Local STEM courses popular

Published 7:00 am Friday, October 2, 2015

HANDS-ON LEARNING: Nicholson Elementary teacher Maureen Pollitz guides one of her gifted sixth-grade students through a lesson relating to STEM. File photo.

HANDS-ON LEARNING: Nicholson Elementary teacher Maureen Pollitz guides one of her gifted sixth-grade students through a lesson relating to STEM. File photo.

Understanding the principles of science, technology, engineering and mathematics is becoming increasingly important in classrooms across the country.

According to a new household study from the Afterschool Alliance—an organization dedicated to raising awareness for after-school programs—the state of Mississippi is lagging behind other states in providing after-school programs focusing on STEM. However, educators across Pearl River County are making strides to ensure students are exposed to those principles.

According to the study, 41 percent of Mississippi parents who were surveyed reported their child’s after-school program offers STEM learning opportunities compared to the national average of 69 percent. The study also showed that only 50 percent of parents in Mississippi were satisfied with the program.

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But in Pearl River County, educators are bucking that trend and offering students more hands-on exposure to STEM.

An after-school program called the Community of Christians Helping Youth in Picayune has exposed children to the fields of science, technology, engineering and mathematics for the past three years. The program is funded by the Lower Pearl River Valley Foundation, CCHY Executive Director Roy Acker said. Programs are offered Monday through Thursday from 5 p.m. to 7:30 p.m. at 120 Street A Suite C in Picayune’s Industrial Park.

Acker said STEM jobs are in high demand and it’s up to educators to prepare the younger generation to fill those positions in the future.

“We have to treat STEM like reading, writing and arithmetic. STEM is almost a mirror of the three r’s,” Acker said.

In Nicholson Elementary, STEM is a way of life. Throughout the school year, teachers volunteer their time to expose students to the related subject areas.

Lisa Howie, the school’s assistant principal, said they offer numerous projects throughout the year dedicated to garnering interest for science, technology, engineering and mathematics. Their after-school program called the FIRST Lego League meets every Monday and Tuesday and is headed by the school’s librarian. Around ten years and nine regional trophies later, the organization has continued to teach students STEM disciplines via project-based learning, Howie said.

“STEM is the future. If we don’t teach our kids what’s going to come in the future, they won’t be prepared. We have to prepare them for jobs in the community, that’s our goal,” Howie said.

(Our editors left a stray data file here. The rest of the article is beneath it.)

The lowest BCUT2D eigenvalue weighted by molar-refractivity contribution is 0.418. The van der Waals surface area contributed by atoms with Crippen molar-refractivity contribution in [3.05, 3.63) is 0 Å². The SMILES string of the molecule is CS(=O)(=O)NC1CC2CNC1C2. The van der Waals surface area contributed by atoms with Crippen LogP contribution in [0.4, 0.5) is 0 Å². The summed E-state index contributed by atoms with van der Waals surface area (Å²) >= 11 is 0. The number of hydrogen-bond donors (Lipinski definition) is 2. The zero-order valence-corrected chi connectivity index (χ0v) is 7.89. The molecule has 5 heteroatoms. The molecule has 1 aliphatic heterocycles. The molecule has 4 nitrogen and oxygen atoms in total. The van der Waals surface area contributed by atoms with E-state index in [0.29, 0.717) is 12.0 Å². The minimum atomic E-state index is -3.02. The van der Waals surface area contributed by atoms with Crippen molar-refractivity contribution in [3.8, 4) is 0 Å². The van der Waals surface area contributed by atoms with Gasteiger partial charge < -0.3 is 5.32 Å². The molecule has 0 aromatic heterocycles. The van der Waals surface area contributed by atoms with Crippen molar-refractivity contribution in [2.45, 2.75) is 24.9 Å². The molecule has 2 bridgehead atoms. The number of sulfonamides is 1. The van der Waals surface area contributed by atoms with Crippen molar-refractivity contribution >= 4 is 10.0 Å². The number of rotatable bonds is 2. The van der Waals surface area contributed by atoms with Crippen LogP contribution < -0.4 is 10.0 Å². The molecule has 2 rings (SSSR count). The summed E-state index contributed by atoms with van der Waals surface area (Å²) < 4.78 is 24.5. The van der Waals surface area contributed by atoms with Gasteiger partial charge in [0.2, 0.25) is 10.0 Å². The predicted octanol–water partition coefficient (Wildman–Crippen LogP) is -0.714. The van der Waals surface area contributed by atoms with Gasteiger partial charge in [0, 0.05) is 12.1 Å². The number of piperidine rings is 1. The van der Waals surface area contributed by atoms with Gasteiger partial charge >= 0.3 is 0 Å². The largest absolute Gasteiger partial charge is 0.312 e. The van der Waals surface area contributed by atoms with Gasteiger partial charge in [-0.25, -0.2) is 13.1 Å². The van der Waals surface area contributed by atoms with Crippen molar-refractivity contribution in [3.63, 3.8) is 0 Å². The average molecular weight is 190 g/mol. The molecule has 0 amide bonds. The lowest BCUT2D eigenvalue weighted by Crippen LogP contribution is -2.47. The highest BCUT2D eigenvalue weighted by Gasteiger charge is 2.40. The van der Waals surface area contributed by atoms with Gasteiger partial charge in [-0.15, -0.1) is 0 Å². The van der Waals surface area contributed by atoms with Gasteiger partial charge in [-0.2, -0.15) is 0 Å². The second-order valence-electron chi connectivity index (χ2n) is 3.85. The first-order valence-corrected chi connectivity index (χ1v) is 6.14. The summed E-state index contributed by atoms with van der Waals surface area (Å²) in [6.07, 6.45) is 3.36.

The school also hosts a science camp every summer and has a STEM committee, which organizes activities every nine weeks for different grade levels, Howie said.

Recently, the school was named one of the five grand prize winners in the Samsung Solve for Tomorrow Contest, winning an estimated $138,000 in technology and cash for the school, according to previous Item coverage.

Earlier this year, Nicholson Elementary teacher Maureen Pollitz, along with her gifted sixth-grade students and high school students from the Pearl River County robotics team, applied STEM to a real-life situation by creating a robot designed to survey the city of Picayune’s storm drain pipes to prevent flooding. The students worked with NASA personnel to learn how to utilize the engineering design process and Picayune Public Works Director Eric Morris to come up with a solution to fix the city’s storm drains, the Item previously reported.

The school has since incorporated chromebooks, laptops and tablets in every classroom, Howie said.

Older students in the county are also exposed to STEM.

Each school district in the county currently has a career development center, which aims to provide STEM-related electives to students.

At Poplarville High School’s Career Development Center, high school students are developing real-world skills in fields varying from science to the culinary arts.

Dr. Marlene Cole, the center’s director, believes their programs are instrumental in preparing students to excel after graduation.

“While these programs are taken as electives, these students have a chance to receive long-term benefits from them,” Cole said in a previous story.

There are currently six programs offered at the Career Development Center, including agriculture and environmental science technology, culinary arts, digital media, health sciences, marketing and the disciplines of science, technology, engineering and mathematics.

“I think STEM is where everything is headed,” Acker said.